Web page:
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Let us say that we have some collection of players $P_0..P_{N-1}$ in a zero-sum win/loss game, and the expected win rate of $P_i$ against $P_j$ is given by $w_{ij}$. Define the skill $S_i$ of a player $P_i$ to be the average win rate against a uniformly chosen opponent, in other words $S_i = \frac{1}{N-1}\sum_{0 \le j \lt N, i \neq j} w_{ij}$. How can we determine the player with the highest skill, in the fewest number of games?

We could just repeatedly run matches between all pairs of players, but if the players vary widely in skill then most of these matches would be uninformative.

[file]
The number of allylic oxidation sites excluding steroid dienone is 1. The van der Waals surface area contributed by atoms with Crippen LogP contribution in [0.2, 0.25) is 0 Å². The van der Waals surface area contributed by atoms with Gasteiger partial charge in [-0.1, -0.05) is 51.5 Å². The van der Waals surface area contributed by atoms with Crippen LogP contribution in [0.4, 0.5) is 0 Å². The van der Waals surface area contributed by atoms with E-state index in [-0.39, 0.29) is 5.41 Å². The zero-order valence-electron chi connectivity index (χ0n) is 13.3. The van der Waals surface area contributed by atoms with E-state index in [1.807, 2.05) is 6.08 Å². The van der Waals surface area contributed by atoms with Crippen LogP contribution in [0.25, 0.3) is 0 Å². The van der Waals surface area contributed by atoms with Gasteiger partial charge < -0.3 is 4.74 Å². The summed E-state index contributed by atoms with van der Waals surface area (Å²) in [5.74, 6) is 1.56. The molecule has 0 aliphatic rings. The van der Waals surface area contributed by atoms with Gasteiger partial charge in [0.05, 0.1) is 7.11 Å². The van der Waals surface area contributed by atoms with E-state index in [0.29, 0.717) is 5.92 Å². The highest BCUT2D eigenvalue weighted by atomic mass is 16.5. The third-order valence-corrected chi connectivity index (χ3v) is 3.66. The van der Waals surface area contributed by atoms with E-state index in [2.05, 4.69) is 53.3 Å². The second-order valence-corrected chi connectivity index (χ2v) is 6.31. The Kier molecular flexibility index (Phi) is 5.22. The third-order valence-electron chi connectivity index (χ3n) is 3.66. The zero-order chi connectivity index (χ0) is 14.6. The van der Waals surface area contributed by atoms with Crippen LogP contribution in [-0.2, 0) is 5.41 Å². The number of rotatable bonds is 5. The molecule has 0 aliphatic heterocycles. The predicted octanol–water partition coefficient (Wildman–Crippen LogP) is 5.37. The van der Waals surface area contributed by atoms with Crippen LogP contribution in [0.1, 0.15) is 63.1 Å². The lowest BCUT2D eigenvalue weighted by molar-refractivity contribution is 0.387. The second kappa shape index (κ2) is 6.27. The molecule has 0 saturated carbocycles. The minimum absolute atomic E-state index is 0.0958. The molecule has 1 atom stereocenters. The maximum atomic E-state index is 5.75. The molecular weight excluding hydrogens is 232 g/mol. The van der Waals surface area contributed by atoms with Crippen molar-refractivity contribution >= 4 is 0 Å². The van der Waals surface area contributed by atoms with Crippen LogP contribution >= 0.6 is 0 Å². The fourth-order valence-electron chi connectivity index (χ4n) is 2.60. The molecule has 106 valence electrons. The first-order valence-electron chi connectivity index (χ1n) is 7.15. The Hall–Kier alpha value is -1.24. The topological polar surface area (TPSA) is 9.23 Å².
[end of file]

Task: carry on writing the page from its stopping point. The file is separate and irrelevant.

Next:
I had the idea to repeatedly sample some $P_i$ using any bandit algorithm (e.g. Thompson sampling, confidence bounds), and $P_j$ uniformly, and then only update the statistics for $P_i$. This has the advantage of focusing the search effort on the most promising candidates, but we only get half as much information per game, and sampling $P_j$ uniformly is obviously suboptimal.

We can probably improve on this by sampling $P_j$ using importance sampling based on the uncertainty in either $S_j$ or $w_{ij}$, and if we use a bandit algorithm with explicit probabilities like a softmax-based method then we can do a weighted update of the statistics of $P_j$ (although this might be high variance?).

Can anyone offer feedback on these ideas, or a suggestion of a good way to go about solving this problem?

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